“You may all go to Hell, and I will go to Texas”, says Davy Crockett when he rode off to join the battle for Texas. He died at the Alamo.
We thought we had gone to Hell, even though we had INTENDED to go to Texas. We attended a L-O-N-G bootcamp in Dallas last weekend, and discovered a bunch of things NOT to do in the heat. It was in the high 90’s each of the 4 days, with oppressive humidity, and I could hardly understand which language the natives were speaking most of the time. Add to this being packed into Gilley’s (that’s right, the famous one with the mechanical bull in Urban Cowboy) with 1200 other rabid real estate entrepeneurish types, and the choice between Advil and Morphine becomes academic. We did, however, get a BUNCH of great information, meet a bunch of like-minded folks, and have a great time. Front row seats 2 days in a row!
As we said, here are some tips about Dallas, heat, and visiting. DO drink lots of water and Sweet Tea! DON’T wear flipflops when you set off to walk “a few blocks” to the Dallas Farmer’s Market after the days meetings “just to get some fruit for the room.” 2 miles or so later you will find out it isn’t a “few blocks”, there are no cabs south of your hotel, and the pavement hovers around 140 when the air is 98. God has not yet invented clothing absorbant enough for that kind of trek. I’m glad the fruit was worth it.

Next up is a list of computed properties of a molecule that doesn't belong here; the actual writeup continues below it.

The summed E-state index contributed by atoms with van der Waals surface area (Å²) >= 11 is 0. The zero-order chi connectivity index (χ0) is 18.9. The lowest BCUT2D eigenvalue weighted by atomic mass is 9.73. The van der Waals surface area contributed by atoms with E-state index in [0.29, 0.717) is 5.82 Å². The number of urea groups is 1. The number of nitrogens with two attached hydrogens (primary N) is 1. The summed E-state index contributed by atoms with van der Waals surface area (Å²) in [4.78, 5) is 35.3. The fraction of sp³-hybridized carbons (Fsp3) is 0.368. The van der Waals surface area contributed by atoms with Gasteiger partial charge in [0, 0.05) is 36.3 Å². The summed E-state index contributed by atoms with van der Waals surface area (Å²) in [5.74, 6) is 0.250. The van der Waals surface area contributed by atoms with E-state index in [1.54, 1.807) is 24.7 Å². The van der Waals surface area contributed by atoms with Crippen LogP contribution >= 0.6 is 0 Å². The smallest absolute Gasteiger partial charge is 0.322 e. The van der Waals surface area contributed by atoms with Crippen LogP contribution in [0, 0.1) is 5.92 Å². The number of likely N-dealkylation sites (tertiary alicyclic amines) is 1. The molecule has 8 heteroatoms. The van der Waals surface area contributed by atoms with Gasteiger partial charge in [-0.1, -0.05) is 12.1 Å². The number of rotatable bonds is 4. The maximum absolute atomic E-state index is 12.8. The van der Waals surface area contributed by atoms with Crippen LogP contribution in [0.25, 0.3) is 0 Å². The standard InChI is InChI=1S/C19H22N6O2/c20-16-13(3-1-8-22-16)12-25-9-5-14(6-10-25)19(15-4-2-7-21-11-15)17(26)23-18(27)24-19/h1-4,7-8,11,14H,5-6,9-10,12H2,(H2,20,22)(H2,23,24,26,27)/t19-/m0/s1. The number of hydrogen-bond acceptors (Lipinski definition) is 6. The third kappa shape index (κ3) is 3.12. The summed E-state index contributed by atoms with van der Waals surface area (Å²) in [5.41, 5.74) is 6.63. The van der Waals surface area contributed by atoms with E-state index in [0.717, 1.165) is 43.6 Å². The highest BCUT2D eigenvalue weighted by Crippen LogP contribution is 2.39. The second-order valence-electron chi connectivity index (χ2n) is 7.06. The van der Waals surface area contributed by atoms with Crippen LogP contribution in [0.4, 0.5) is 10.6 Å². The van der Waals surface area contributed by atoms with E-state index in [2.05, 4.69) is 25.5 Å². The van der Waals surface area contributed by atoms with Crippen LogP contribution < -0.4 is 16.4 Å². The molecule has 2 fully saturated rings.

Not necessarily wanting to crowd into group dinners every night, we found some of the finer eating establishments outside the hotel. The highlight of those was Dick’s, “The Shame of Dallas since 1985“. You can’t miss it. It’s packed in between The House of Blues and The Hard Rock Cafe, snuggled right up to Hooters. It’s filled with most of the drunk young women in Dallas, all of whom seem to be having a bachelorette party. If all the wiggly women and spilling drinks isn’t enough to light up your fun meter, they will gladly fit you with a handmade paper hat that sports a fun saying. Wendy’s said “I love blowing bubbles”. Mine said “Hi, I’m Bubbles.”
They don’t necessarily TELL you what your hat says until it’s actually sitting on your unsuspecting head. Usually everyone else is only too happy to clue you in.